Gov. Gavin Newsom on Saturday vetoed legislation that would have allowed San Francisco to charge drivers for using the crookedest street in San Francisco.
Assembly Bill 1605, from Assemblyman Phil Ting, D-San Francisco, would have let the Board of Supervisors implement a pilot program requiring drivers to make a reservation and pay a fee for using Lombard Street between Hyde and Leavenworth streets.
The legislation was intended to alleviate traffic woes in the heavily-trafficked tourist area.
But in a letter to the California State Assembly, Newsom said the legislation would have created “social equity issues.”
“As the former county supervisor representing this neighborhood, I am acutely aware of the need to address congestion and safety around Lombard Street,” Newsom wrote. “However, the pricing program proposed in this bill creates social equity issues.”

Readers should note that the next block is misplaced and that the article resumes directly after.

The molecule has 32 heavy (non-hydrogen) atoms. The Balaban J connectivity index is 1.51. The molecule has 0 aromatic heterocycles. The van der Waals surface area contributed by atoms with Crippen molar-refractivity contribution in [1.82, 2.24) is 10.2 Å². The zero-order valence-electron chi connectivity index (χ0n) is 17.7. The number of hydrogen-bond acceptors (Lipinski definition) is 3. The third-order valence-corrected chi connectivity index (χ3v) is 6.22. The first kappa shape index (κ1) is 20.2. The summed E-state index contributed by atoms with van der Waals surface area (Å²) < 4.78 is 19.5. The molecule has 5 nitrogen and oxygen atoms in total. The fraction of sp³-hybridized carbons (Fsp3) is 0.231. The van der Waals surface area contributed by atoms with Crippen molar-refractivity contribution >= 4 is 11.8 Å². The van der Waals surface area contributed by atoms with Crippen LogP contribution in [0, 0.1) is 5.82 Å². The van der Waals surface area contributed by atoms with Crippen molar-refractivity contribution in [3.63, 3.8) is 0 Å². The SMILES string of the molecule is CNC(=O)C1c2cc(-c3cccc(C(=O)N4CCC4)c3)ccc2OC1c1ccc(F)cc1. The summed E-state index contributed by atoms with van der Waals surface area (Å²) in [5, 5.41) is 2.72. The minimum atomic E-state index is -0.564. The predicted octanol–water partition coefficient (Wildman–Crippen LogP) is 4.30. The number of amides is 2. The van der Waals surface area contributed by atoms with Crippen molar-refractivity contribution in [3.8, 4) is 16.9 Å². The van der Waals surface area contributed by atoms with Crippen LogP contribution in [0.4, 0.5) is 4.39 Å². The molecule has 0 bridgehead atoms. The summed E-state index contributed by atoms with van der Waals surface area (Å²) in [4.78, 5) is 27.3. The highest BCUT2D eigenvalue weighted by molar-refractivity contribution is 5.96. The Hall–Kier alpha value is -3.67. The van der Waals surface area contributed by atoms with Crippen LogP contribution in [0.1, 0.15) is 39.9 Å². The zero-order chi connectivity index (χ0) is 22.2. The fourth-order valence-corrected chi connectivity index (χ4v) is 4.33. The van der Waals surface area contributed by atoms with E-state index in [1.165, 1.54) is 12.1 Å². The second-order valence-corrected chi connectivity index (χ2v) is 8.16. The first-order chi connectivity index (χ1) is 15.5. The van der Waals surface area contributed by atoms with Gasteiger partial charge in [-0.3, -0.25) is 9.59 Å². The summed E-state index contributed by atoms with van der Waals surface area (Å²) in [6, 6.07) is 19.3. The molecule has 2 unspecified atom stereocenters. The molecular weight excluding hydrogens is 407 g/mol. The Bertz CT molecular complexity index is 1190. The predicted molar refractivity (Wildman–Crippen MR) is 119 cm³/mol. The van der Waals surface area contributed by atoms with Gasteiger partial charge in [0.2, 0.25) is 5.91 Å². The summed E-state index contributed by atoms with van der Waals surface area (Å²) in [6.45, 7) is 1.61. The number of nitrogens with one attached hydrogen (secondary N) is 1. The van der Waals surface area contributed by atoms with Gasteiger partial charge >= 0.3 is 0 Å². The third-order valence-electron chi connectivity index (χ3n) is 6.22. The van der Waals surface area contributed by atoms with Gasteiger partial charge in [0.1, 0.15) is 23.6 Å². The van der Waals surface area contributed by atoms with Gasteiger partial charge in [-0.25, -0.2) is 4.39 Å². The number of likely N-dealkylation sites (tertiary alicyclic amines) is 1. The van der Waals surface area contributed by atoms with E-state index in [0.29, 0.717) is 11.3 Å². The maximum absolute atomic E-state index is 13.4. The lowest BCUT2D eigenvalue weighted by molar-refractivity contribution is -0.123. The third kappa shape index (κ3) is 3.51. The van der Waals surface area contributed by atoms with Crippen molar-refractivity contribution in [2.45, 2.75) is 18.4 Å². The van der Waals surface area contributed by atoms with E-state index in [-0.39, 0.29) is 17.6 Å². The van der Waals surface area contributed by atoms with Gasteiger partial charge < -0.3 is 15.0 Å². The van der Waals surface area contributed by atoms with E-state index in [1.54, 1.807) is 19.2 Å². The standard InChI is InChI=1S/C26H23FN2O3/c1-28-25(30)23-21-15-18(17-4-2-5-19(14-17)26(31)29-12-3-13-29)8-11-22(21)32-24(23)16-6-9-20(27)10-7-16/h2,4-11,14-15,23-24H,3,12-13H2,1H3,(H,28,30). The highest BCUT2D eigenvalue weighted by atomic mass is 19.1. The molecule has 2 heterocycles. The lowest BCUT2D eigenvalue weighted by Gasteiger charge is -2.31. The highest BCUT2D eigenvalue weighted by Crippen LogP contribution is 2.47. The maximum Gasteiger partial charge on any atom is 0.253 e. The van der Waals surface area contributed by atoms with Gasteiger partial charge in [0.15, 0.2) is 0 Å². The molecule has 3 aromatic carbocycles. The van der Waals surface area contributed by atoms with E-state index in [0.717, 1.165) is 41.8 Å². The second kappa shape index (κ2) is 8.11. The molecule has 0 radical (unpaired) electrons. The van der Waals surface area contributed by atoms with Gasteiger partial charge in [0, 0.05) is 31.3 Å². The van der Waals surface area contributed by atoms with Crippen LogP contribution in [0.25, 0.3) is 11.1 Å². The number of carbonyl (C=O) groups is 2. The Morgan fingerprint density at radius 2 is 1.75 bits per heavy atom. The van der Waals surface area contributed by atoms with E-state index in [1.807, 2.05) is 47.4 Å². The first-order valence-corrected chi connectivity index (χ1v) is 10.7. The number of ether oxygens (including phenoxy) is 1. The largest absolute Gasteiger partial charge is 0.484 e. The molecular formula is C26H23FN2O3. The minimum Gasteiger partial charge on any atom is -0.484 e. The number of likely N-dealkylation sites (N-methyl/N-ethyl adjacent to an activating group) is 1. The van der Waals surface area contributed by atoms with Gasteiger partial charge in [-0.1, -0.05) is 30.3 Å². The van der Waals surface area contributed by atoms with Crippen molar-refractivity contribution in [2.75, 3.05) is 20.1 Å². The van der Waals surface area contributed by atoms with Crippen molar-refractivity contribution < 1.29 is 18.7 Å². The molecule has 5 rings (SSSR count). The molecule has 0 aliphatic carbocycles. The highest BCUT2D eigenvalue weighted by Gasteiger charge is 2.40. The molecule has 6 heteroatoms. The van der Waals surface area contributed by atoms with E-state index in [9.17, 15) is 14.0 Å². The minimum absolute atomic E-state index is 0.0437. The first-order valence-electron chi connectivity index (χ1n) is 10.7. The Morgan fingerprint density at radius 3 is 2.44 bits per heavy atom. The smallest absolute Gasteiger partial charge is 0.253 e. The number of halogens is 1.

“Access to this iconic attraction should be available to all, regardless of their ability to pay,” he said.
Ting had argued that the bill was necessary to improve public safety and quality-of-life issues for neighbors, with Lombard Street drawing up to 17,000 visitors a day on busy summer weekends, according to his office.
Supervisor Catherine Stefani, who represents the area on the Board of Supervisors, had similarly said that the bill would improve traffic and safety issues.